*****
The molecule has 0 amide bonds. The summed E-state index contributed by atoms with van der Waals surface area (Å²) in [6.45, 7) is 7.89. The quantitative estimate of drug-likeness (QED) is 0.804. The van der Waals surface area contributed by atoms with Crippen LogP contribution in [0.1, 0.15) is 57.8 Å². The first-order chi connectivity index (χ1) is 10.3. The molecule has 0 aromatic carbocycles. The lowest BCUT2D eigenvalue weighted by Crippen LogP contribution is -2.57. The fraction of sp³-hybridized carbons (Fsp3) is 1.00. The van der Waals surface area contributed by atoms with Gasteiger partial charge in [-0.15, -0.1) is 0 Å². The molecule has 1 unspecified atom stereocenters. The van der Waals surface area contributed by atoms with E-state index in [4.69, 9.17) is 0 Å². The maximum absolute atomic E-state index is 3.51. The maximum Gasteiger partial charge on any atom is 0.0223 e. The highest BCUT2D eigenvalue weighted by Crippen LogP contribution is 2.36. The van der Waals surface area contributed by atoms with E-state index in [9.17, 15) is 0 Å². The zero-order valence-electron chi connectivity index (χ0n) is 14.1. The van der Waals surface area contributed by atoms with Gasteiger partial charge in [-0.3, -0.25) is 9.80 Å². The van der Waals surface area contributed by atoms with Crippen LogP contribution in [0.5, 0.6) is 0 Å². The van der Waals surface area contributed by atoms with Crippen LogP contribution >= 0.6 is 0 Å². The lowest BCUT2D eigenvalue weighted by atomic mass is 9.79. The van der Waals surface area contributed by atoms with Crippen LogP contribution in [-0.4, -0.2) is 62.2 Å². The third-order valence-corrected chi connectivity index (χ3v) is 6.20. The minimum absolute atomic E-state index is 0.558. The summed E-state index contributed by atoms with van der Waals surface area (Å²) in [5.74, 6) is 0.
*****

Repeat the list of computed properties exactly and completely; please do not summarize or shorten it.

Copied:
The molecule has 0 amide bonds. The summed E-state index contributed by atoms with van der Waals surface area (Å²) in [6.45, 7) is 7.89. The quantitative estimate of drug-likeness (QED) is 0.804. The van der Waals surface area contributed by atoms with Crippen LogP contribution in [0.1, 0.15) is 57.8 Å². The first-order chi connectivity index (χ1) is 10.3. The molecule has 0 aromatic carbocycles. The lowest BCUT2D eigenvalue weighted by Crippen LogP contribution is -2.57. The fraction of sp³-hybridized carbons (Fsp3) is 1.00. The van der Waals surface area contributed by atoms with Gasteiger partial charge in [-0.15, -0.1) is 0 Å². The molecule has 1 unspecified atom stereocenters. The van der Waals surface area contributed by atoms with E-state index in [4.69, 9.17) is 0 Å². The maximum absolute atomic E-state index is 3.51. The maximum Gasteiger partial charge on any atom is 0.0223 e. The highest BCUT2D eigenvalue weighted by Crippen LogP contribution is 2.36. The van der Waals surface area contributed by atoms with E-state index in [9.17, 15) is 0 Å². The zero-order valence-electron chi connectivity index (χ0n) is 14.1. The van der Waals surface area contributed by atoms with Gasteiger partial charge in [-0.3, -0.25) is 9.80 Å². The van der Waals surface area contributed by atoms with Crippen LogP contribution in [0.5, 0.6) is 0 Å². The van der Waals surface area contributed by atoms with Crippen LogP contribution >= 0.6 is 0 Å². The lowest BCUT2D eigenvalue weighted by atomic mass is 9.79. The van der Waals surface area contributed by atoms with Crippen LogP contribution in [-0.4, -0.2) is 62.2 Å². The third-order valence-corrected chi connectivity index (χ3v) is 6.20. The minimum absolute atomic E-state index is 0.558. The summed E-state index contributed by atoms with van der Waals surface area (Å²) in [5.74, 6) is 0.